This is the Christopher Ward C900SWKR, and it's a new high-water mark for a company I've long liked. Let me tell you about it, because it's an unusually good story.
CW started out with classic looks (the Malvern) and has steadily worked to define its style and expand the product line. Beginning with the C9 jumping hour, they've begun making custom movements based on ETA base movements. The C900 is a very rare complication, a mono pusher chronograph, based on the Unitas/ETA 6497 and is a collaboration between industry veteran Jean Fillion and newcomer Johannes Jahnke. A mono pusher is a clever idea that lets you have a chronograph in a normal-appearing case: the crown serves multiple roles. In addition to wind and set, it's also a pushbutton for stop/stop/reset on the 30 minute chronograph.
The result is a less sporty, more elegant look that is reminiscent of Cartier or perhaps Longines. Let's have a look:
You'll see variations of that Y-shaped bridge in most chronographs. Off in the lower left is the column wheel, all nicely made and finished. Good anglage and brushing here. This watch is the CW prototype, thus the zero serial number.
The chronograph is added to the back of the movement and adds several millimeters in height. It makes for strong shadows and great visual depth.
This is a watch that's all about the movement, so I'm glad they have a full-width view back. Note the swan's neck fine regulator and lack of wire springs: this is emphatically not a cheap movement in design or execution. Ditto the column wheel - the more expensive solution for chronograph coordination, it's quite difficult to manufacture.
The 6497 was originally designed in the 1960s as a pocketwatch movement and became popular with the advent of larger sport watches, in particular Panerai. It's robust, easy to repair and often used in training watchmakers. The big canvas it provides also makes for a large watch; you can see that there's not a lot of extra width in the case but it still comes in at 43.1mm by 15.9mm at the top of the domed crystal. Lug to lug it's 51.5mm, and weighs in at 106g. The crystal and dial are about 40mm across, making for a watch that is quite bold on the wrist:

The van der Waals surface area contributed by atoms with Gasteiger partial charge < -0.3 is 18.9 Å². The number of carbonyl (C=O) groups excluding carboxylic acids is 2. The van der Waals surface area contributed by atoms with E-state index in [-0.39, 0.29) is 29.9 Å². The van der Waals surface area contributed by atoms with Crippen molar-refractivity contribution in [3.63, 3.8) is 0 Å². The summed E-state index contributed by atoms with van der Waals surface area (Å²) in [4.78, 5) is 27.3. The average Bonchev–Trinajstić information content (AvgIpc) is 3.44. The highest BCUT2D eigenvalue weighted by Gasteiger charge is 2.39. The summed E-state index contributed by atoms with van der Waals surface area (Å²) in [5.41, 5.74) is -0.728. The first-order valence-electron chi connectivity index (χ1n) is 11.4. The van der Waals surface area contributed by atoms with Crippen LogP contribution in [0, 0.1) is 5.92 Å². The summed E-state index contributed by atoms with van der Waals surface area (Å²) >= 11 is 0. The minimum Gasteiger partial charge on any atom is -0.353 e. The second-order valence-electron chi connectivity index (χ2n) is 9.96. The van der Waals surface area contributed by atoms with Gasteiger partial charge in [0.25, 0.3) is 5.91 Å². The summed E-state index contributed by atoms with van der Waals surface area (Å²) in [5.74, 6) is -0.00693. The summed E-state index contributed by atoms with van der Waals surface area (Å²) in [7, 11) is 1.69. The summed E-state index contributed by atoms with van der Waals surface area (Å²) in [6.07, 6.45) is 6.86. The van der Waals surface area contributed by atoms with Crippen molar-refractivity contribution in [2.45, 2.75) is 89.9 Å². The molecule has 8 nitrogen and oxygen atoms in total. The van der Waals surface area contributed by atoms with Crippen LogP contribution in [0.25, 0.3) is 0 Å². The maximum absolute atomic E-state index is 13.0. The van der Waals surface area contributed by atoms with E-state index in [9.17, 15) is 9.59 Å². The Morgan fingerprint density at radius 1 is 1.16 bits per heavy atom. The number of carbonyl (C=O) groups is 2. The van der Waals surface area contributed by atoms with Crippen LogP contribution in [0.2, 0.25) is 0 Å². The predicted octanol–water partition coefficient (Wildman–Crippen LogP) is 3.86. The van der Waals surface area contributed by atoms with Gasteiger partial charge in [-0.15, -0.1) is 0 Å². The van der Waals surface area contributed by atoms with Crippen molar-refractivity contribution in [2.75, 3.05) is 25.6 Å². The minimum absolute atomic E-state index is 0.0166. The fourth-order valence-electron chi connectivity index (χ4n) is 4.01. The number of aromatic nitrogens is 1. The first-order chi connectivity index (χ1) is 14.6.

As with the C11, case finishing is just superb, reminding me strongly of the GO diver:
That also shows the nicely made signed crown (7.85mm) and double deployant clasp. The strap is genuine alligator, available in black or brown. Lugs are 20mm, so lots of strap options. The brushed middle section is really wonderful, I quite like it and the quality of the finish is excellent.
The crystal is domed sapphire, which you expect at this price point.
On the wrist it's a mixed bag. I love love love the clean dial and elegant Roman numerals at six and twelve, but the height is excessive for a dress watch.
CW did a good job of making it livable via the rounded profile, but it's thick. On the plus side, it'll get noticed, and then you can show them that dazzling movement.
Sure is nice to look at though.
The hour and minute hands are super thin and a bit hard to see. I like the color contrast between them and the chronograph hands, but the legibility suffers a bit as a result. No lume, purely a dress watch design.
The box and presentation are vey nice:
Handwinding is one of the pleasures of being a watch person. Nice and smooth, with the definite stop characteristic of a pocketwatch. Similarly, the monopusher is smooth and definite, with hands snapping back to zero. The symmetric dial design is impeccable, and that awesome monopusher kinda lets you sneak a sport watch into a dress watch design. Hold it up to your ear for trip back in time; nice loud and slow tick-tock. Very tactile.
The C900, which merits its own backstory page, is a limited run of 250. I expect that Christopher Ward is ramping up their movement expertise and adding these high-end LE models to simultaneously boost the prestige of the brand. As such, it's kind of an impractical watch for daily wear unless you like 'em tall or really want a monopusher in your collection.
The list price on the Christopher Ward C900 is £2,450, or £2,041 non-EC without the VAT. For that you get a Swiss-made mono pusher, personally assembled by Johannes Jahnke. In other words, it's a screaming deal indeed. I'd surely love to open that box on Christmas!